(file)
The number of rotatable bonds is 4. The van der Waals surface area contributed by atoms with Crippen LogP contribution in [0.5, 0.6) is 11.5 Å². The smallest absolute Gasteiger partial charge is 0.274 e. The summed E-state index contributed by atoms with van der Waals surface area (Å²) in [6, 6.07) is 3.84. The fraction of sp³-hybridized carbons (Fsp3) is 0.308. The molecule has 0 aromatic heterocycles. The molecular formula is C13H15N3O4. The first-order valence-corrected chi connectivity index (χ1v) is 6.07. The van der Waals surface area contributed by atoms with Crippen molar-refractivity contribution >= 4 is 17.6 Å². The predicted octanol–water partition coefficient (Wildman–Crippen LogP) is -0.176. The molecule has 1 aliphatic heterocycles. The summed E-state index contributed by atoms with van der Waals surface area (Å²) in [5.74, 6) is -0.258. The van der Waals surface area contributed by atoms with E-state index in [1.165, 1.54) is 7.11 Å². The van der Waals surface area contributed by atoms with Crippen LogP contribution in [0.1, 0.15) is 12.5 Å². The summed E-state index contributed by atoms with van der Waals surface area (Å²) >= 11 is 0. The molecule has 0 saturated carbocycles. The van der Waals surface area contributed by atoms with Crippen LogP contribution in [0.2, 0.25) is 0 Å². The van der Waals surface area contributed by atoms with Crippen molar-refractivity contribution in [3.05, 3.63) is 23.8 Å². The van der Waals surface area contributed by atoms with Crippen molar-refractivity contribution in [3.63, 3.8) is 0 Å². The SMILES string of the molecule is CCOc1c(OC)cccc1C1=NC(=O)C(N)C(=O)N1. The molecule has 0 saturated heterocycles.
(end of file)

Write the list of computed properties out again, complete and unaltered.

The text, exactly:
The number of rotatable bonds is 4. The van der Waals surface area contributed by atoms with Crippen LogP contribution in [0.5, 0.6) is 11.5 Å². The smallest absolute Gasteiger partial charge is 0.274 e. The summed E-state index contributed by atoms with van der Waals surface area (Å²) in [6, 6.07) is 3.84. The fraction of sp³-hybridized carbons (Fsp3) is 0.308. The molecule has 0 aromatic heterocycles. The molecular formula is C13H15N3O4. The first-order valence-corrected chi connectivity index (χ1v) is 6.07. The van der Waals surface area contributed by atoms with Crippen molar-refractivity contribution >= 4 is 17.6 Å². The predicted octanol–water partition coefficient (Wildman–Crippen LogP) is -0.176. The molecule has 1 aliphatic heterocycles. The summed E-state index contributed by atoms with van der Waals surface area (Å²) in [5.74, 6) is -0.258. The van der Waals surface area contributed by atoms with E-state index in [1.165, 1.54) is 7.11 Å². The van der Waals surface area contributed by atoms with Crippen LogP contribution in [0.1, 0.15) is 12.5 Å². The summed E-state index contributed by atoms with van der Waals surface area (Å²) >= 11 is 0. The molecule has 0 saturated carbocycles. The van der Waals surface area contributed by atoms with Crippen LogP contribution in [0.2, 0.25) is 0 Å². The van der Waals surface area contributed by atoms with Crippen molar-refractivity contribution in [3.05, 3.63) is 23.8 Å². The van der Waals surface area contributed by atoms with Crippen molar-refractivity contribution in [3.63, 3.8) is 0 Å². The SMILES string of the molecule is CCOc1c(OC)cccc1C1=NC(=O)C(N)C(=O)N1. The molecule has 0 saturated heterocycles.